The big winner this week in theater awards for 2014 in Los Angeles was a Russian playwright who's been dead for over a century.
Well, not exactly, but writer Aaron Posner's brilliantly free adaptation of Anton Chekhov's The Seagull did win the L.A. Drama Critics Circle awards for best ensemble, direction, and writing. It's just spectacular, and won countless raves from critics, but maybe the best "review" is an inspired look at Chekhov and his six major characters, in their (imagined) words, from writer Adam Silver in the Examiner,
Anton Chekov: One day I got shat on by a seagull. I f**king said "Stupid f**king bird" and murdered a gull in a play.
Aaron Posner: One day I was reading Chekov. I f**king decided to adapt "The Seagull" into a comedy where people would actually laugh and could use words that people couldn't use on stage in a pre-George Carlin 1895. My life isn't bound by tradition. I could change the names of the characters as you'll see below.
Emma Arkadiana is first and foremost a famous actress: One day I got old. I f**king hate anything that reveals my age. My life is so desperate. I could forgive my lover's many infidelities as long as they are with talentless wanna-bes.
Conrad Arkadina, the twenty-something son of famous actress Emma Arkadina, the main character: One day I was too old for my wanna-be forever young mother. I f**king became an albatross dragging my mother into middle-age. My life is so depressing I could kill myself, twice.
Dr. Eugene Sorn, the older or younger brother of Emma Arkadina, is alone in life: One day, after years of basking in reflective adulation, I was too old to be Emma's brother. I f**king no longer lived in her shadow but threatened to darken her days. My life is empty. I could fade into anonymity.
Doyle Trigorin is talented enough to be a golden boy facing his mid-life crisis with assorted short-lived liaisons with young untalented ladies: My life is so boring I could use some melodrama and adulation-laced sex. One day I could no longer stand Nina's clinging talentless body. I f**king needed to be with someone who actually understood artistry and was too old to leave me.
Nina Zachery the childhood friend and beloved of Conrad wants to be an actress like Emma: My life is messed up. I could act regretful if I could act at all. One day I ran away with the lover of my neighbor and had a baby who died prematurely. One day I will be too old to be eye candy on stage. I f**king made my unhappiness.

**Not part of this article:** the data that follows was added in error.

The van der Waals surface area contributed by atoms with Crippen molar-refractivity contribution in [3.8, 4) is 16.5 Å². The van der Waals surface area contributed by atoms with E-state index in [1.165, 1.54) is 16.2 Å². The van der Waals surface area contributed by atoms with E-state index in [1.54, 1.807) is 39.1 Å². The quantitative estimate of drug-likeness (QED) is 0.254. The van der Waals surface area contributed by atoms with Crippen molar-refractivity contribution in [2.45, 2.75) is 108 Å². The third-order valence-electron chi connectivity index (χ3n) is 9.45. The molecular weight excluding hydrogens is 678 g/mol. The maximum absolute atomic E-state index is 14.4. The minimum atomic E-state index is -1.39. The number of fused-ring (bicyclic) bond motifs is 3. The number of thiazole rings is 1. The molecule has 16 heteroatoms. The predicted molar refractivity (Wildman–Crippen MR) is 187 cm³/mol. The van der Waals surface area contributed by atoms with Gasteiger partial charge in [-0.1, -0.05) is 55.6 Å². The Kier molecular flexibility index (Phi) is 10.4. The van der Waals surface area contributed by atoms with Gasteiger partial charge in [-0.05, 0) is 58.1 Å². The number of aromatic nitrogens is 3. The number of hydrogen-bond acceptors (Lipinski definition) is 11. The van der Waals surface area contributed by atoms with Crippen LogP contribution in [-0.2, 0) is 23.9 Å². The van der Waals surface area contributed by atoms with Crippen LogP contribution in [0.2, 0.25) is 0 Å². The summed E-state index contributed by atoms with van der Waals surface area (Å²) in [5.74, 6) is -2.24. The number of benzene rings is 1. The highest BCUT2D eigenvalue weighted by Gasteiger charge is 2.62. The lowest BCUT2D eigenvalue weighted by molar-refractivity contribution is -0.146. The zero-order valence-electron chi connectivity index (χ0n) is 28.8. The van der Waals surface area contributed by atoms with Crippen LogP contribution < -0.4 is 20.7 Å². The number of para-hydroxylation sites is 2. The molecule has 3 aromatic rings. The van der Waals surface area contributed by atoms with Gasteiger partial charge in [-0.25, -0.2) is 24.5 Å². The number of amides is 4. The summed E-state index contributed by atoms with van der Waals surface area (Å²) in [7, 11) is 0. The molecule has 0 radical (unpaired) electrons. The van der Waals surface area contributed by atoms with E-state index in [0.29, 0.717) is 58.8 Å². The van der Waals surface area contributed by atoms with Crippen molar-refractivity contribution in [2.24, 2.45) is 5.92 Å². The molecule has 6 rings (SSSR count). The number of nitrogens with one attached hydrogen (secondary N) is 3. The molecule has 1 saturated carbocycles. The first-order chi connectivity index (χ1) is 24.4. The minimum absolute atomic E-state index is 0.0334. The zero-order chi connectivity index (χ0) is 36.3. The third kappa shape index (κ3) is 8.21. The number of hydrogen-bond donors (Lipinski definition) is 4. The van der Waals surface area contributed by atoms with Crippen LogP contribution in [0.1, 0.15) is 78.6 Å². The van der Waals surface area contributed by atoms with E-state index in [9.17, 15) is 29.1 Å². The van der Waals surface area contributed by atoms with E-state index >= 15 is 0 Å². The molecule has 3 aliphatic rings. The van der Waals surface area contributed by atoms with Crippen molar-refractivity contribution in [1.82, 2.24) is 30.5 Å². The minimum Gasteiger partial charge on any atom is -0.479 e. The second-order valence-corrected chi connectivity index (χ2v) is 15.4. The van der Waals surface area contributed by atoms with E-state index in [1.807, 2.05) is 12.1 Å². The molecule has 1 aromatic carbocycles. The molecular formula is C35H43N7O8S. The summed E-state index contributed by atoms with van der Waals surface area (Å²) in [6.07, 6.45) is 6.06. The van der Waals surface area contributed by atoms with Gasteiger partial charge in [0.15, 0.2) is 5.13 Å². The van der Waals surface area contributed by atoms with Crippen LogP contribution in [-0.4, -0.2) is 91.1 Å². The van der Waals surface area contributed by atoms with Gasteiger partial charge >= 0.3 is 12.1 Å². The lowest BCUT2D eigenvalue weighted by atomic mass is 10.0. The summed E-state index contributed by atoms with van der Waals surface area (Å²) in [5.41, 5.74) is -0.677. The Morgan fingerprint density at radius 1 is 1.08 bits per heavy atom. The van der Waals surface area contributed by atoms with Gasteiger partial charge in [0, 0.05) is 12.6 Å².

Mash Amberson works for the Arkadinas: My life is depressing I could dress in black every day because I'm in mourning for my life and it makes me look thinner. One day I could no longer wait for Conrad to return my love so I f**king settled for dependable Dev."
Dev Dylan longs for Mash's love: My life is so humble, I could eat pie. One day I got married to the one I loved. I f**king am the only one with a happy ending.
One day I went to the Theatre@Boston Court to see "Stupid F**king Bird," an adaptation of Anton Chekov's curious comedy "The Seagull." I f**king finally laughed out loud and found the comedy in this classic, that now includes references to Cirque du Soleil and smoothies. This is in large part due to Michael Michetti's crisp direction. In comedy, timing is everything and this ensemble cast gets is right with every nod, wink, stare and pregnant pause. Posner's adaptation doesn't just tweak by adding in some modern day references and plenty of swear words and punch up the sexual content with full frontal nudity--male and female, it also breaks the fourth wall and plunges into the potentially dangerous territory of asking for audience commentary, taking time for small impromptu, unscripted conversations.
And yes, let me say It's just great -- more than great, it's unforgettable. Hope to see it again some day, though I doubt it could possibly be better produced than it was at the Theater@BostonCourt in Pasadena.
Here's a picture that gives some idea of its stand and deliver nature -- a little: